Turkey to sign military pact with Egypt, boycotting Israel

8 Sep

by Zvi Bar’el

Israeli daily newspaper Haaretz

7 September 2011

Article abridged

A military and economic alliance with Egypt is set to be signed by Turkish prime minister Recep Erdogan (left). The deal should be clinched when Erdogan visits Cairo next Monday – the first such visit paid by a Turkish prime minister in 15 years.

The alliance is not intended as “revenge” against Israel. Erdogan’s intention is to extend Turkey’s influence to areas it has not reached in past decades.

Under former psresident Hosni Mubarak, Egypt rejected Turkish overtures. Mubarak viewed Erdogan as an interloper in regions that were under Egypt’s, and Saudi Arabia’s, influence. The new Egyptian government, however, seems eager to develop economic and strategic ties with Turkey.

After keeping mum on the subject of sanctions on Israel for three days, Erdogan has made his position clear: He believes that Israel-Turkey relations are not a personal matter between himself and Israeli prime minister Benjamin Netanyahu, but rather a Turkish national interest.

Erdogan decided on Tuesday to reap the political profit from his stand against Israel, and announced to reporters that Turkey is suspending military and commercial relations with it. Additional sanctions, he suggested, could be implemented, and Turkish warships will be seen “more frequently” in Mediterranean waters.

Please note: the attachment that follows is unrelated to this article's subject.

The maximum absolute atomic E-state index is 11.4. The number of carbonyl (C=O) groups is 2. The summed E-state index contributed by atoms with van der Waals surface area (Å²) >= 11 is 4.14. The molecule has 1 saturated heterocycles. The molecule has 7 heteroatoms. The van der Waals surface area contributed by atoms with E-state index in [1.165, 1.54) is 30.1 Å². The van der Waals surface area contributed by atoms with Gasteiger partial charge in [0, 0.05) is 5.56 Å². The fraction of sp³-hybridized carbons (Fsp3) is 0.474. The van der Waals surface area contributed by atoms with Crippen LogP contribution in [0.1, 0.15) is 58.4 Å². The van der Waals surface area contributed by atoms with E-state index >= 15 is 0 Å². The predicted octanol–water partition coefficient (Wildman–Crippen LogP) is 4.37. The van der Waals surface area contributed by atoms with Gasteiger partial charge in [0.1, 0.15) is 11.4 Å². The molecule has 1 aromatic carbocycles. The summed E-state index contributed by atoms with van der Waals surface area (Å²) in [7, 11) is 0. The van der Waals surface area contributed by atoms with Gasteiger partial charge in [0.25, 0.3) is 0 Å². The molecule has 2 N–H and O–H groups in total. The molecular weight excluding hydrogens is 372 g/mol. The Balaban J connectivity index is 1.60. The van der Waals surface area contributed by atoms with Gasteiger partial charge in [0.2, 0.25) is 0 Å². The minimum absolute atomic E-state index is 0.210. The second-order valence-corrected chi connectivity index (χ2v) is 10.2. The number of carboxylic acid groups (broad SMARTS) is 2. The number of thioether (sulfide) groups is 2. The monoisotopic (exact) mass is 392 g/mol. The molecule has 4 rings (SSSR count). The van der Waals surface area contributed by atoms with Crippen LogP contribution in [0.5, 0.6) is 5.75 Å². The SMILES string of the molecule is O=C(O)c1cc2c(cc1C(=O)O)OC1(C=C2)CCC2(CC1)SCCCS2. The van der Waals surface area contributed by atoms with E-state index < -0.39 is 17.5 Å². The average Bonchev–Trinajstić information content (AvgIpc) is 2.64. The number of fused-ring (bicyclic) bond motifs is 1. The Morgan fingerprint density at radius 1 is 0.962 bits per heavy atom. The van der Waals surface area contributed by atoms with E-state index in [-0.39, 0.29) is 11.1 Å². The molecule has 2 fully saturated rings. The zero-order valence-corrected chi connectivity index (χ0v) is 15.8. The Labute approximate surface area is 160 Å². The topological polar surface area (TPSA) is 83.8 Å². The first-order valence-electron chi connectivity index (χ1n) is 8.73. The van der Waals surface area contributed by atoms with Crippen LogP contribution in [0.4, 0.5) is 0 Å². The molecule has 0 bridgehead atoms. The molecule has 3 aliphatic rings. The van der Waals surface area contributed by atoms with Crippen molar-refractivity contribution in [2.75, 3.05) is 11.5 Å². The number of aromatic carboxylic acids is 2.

Erdogan declared: “Israel has always acted as a spoiled child in response to UN resolutions pertaining to it. Israel assumes that it can continue to act like a spoiled child, and evade punishment.”

Subsequently Erdogan’s office clarified that private trade relations are not subsumed by the sanctions. These commercial ties are valued at three billion dollars a year. Instead, military agreements are being suspended. This clarification was issued after Turkish businessmen demanded to know whether they are being required to cut off ties with Israel, lest they face legal punishment.

The alacrity with which Turkey reached its decision to impose sanctions derives partly from the fact that it believes Israel is responsible for leaking the UN’s report on the flotilla to Gaza. Turkish sources insist that Israel made a U-turn regarding the UN investigation, since it originally demanded that the report’s release be deferred.

“We agreed to defer release of the report for a few weeks, but not for six months, as Netanyahu wanted,” one senior Turkish official explained. “We could have discussed issues regarding the text’s formulation, and even forged an agreement, but Israel’s leak of the document broke all the rules.”

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